Reducing wildfire risk

This objective is especially important in forests in proximity to urban areas. Reducing fuel loads is one of the most effective elements of any fire prevention and management program. Reducing brush in the mid-story of forests reduces the possibility of brush acting as "ladder fuels" for fire to reach the crowns of trees. Additionally, by reducing the fuel loading in open communities like prairies and wetland, fire intensity (flame height and rate of spread) is reduced and fires are easier to control and suppress.

DNR prescribed burning

To meet specific land management objectives, prescribed fire is conducted under weather conditions conducive to creating the desired fire behavior (intensity). These weather conditions are less extreme than when most wildfires usually occur, leading to fire behavior that is easier to manage and suppress, should the need arise.

Prescribed burning typically occurs during the early spring (March through May) and late summer/fall (July - November), but can occur beyond these periods if conditions allow. These are the periods when desirable plant and animal species are less active. In the spring, this typically occurs shortly after the snow has melted, but before significant green-up has occurred. In the late summer/fall, this is typically after plant moisture levels have decreased and some good hard frosts have occurred before winter precipitation.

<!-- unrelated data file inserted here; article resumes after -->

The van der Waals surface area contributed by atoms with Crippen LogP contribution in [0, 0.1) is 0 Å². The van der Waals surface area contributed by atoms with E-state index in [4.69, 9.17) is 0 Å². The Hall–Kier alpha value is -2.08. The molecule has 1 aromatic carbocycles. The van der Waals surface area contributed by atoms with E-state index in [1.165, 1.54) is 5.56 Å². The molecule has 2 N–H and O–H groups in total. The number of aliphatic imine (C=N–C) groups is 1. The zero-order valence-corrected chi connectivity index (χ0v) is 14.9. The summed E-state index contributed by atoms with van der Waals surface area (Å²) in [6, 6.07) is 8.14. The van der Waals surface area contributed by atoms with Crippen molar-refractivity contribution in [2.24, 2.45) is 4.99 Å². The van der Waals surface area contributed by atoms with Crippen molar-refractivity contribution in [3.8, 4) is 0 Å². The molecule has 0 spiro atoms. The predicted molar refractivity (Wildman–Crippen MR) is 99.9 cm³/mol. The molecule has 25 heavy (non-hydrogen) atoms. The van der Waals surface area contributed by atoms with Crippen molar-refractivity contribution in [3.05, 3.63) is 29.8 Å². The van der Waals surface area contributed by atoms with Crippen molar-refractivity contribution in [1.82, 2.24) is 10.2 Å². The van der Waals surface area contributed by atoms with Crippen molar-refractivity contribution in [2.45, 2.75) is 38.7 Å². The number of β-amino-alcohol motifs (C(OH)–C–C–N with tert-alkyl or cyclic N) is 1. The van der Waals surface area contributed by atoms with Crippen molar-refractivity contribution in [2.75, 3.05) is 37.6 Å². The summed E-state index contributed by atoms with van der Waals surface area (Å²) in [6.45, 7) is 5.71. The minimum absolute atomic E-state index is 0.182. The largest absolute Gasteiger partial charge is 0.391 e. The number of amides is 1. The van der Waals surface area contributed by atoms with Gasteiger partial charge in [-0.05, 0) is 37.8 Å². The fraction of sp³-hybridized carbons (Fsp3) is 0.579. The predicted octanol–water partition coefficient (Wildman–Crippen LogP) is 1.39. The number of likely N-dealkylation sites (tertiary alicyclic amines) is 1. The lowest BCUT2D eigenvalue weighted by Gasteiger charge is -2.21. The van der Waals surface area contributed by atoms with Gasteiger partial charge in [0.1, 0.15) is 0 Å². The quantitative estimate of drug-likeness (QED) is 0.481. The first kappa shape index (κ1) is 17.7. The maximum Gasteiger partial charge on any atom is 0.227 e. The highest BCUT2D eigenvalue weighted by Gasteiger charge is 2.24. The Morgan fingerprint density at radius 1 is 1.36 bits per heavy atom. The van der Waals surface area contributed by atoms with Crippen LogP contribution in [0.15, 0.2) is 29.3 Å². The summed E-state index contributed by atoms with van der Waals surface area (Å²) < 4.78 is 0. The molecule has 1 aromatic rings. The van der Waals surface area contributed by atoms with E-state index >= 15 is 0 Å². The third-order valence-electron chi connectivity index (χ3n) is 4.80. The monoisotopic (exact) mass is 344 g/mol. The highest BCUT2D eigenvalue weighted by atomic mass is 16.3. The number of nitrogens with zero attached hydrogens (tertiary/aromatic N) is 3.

Safety first

All DNR prescribed burn crew members receive extensive training for prescribed burning and suppression. Before any burn is conducted, experienced and trained personnel assess the area to determine the wind direction and speed, relative humidity, "fuel" (plant) moisture and safety considerations necessary to conduct a burn safely. Qualified personnel manage fire behavior through the use of comprehensive planning and specialized fire equipment. Local police and fire officials are notified when and where burns will take place, so they can respond to people who report that they are seeing smoke from an area.

Before a burn takes place, the crew is briefed by the burn boss [video exit DNR] on the plan for safely executing the burn.

Smoke management

Smoke control is an important aspect of any prescribed burn plan. Prior to burning, experienced personnel carefully review the burn area and the proximity of houses, roads and other smoke sensitive areas. This information is then incorporated into the plan and the prescribed burn occurs when favorable conditions (e.g. wind) minimize the amount of smoke reaching these areas.

Permits and planning

Before conducting any prescribed burns in Wisconsin, obtain proper DNR burning permits (if necessary where you live) or consult your local municipal or township officials for any regulations or ordinances related to prescribed burning.